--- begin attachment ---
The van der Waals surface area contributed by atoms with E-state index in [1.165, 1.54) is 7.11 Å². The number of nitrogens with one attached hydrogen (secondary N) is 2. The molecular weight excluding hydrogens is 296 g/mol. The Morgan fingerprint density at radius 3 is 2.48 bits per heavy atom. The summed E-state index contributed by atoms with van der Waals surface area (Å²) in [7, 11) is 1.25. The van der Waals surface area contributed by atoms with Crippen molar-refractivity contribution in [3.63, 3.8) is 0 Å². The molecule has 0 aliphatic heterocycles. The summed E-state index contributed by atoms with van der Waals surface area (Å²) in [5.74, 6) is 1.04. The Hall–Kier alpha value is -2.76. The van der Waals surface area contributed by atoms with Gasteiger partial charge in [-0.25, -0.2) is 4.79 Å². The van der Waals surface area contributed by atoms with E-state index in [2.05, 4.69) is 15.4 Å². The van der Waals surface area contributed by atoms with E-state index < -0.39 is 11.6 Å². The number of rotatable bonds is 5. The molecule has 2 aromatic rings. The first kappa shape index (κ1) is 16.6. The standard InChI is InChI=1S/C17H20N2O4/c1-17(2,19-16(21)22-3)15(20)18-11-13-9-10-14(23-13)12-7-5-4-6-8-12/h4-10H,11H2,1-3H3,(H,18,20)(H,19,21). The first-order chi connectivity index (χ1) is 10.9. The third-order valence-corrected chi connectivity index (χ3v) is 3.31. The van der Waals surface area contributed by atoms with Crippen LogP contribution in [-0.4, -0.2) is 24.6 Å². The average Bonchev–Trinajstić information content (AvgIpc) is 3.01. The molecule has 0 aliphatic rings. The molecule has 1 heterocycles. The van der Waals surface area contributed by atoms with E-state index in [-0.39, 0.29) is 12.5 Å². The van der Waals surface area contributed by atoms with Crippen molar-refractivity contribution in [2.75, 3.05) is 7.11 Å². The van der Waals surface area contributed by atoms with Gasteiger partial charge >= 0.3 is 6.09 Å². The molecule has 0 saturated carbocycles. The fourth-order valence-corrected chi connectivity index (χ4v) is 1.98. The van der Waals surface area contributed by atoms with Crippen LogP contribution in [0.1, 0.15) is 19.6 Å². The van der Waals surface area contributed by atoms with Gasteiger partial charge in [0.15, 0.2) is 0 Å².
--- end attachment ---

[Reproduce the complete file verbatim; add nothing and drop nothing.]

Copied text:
The van der Waals surface area contributed by atoms with E-state index in [1.165, 1.54) is 7.11 Å². The number of nitrogens with one attached hydrogen (secondary N) is 2. The molecular weight excluding hydrogens is 296 g/mol. The Morgan fingerprint density at radius 3 is 2.48 bits per heavy atom. The summed E-state index contributed by atoms with van der Waals surface area (Å²) in [7, 11) is 1.25. The van der Waals surface area contributed by atoms with Crippen molar-refractivity contribution in [3.63, 3.8) is 0 Å². The molecule has 0 aliphatic heterocycles. The summed E-state index contributed by atoms with van der Waals surface area (Å²) in [5.74, 6) is 1.04. The Hall–Kier alpha value is -2.76. The van der Waals surface area contributed by atoms with Gasteiger partial charge in [-0.25, -0.2) is 4.79 Å². The van der Waals surface area contributed by atoms with E-state index in [2.05, 4.69) is 15.4 Å². The van der Waals surface area contributed by atoms with E-state index < -0.39 is 11.6 Å². The number of rotatable bonds is 5. The molecule has 2 aromatic rings. The first kappa shape index (κ1) is 16.6. The standard InChI is InChI=1S/C17H20N2O4/c1-17(2,19-16(21)22-3)15(20)18-11-13-9-10-14(23-13)12-7-5-4-6-8-12/h4-10H,11H2,1-3H3,(H,18,20)(H,19,21). The first-order chi connectivity index (χ1) is 10.9. The third-order valence-corrected chi connectivity index (χ3v) is 3.31. The van der Waals surface area contributed by atoms with Crippen LogP contribution in [-0.4, -0.2) is 24.6 Å². The average Bonchev–Trinajstić information content (AvgIpc) is 3.01. The molecule has 0 aliphatic rings. The molecule has 1 heterocycles. The van der Waals surface area contributed by atoms with E-state index in [-0.39, 0.29) is 12.5 Å². The van der Waals surface area contributed by atoms with Crippen molar-refractivity contribution in [2.75, 3.05) is 7.11 Å². The van der Waals surface area contributed by atoms with Gasteiger partial charge >= 0.3 is 6.09 Å². The molecule has 0 saturated carbocycles. The fourth-order valence-corrected chi connectivity index (χ4v) is 1.98. The van der Waals surface area contributed by atoms with Crippen LogP contribution in [0.1, 0.15) is 19.6 Å². The van der Waals surface area contributed by atoms with Gasteiger partial charge in [0.15, 0.2) is 0 Å².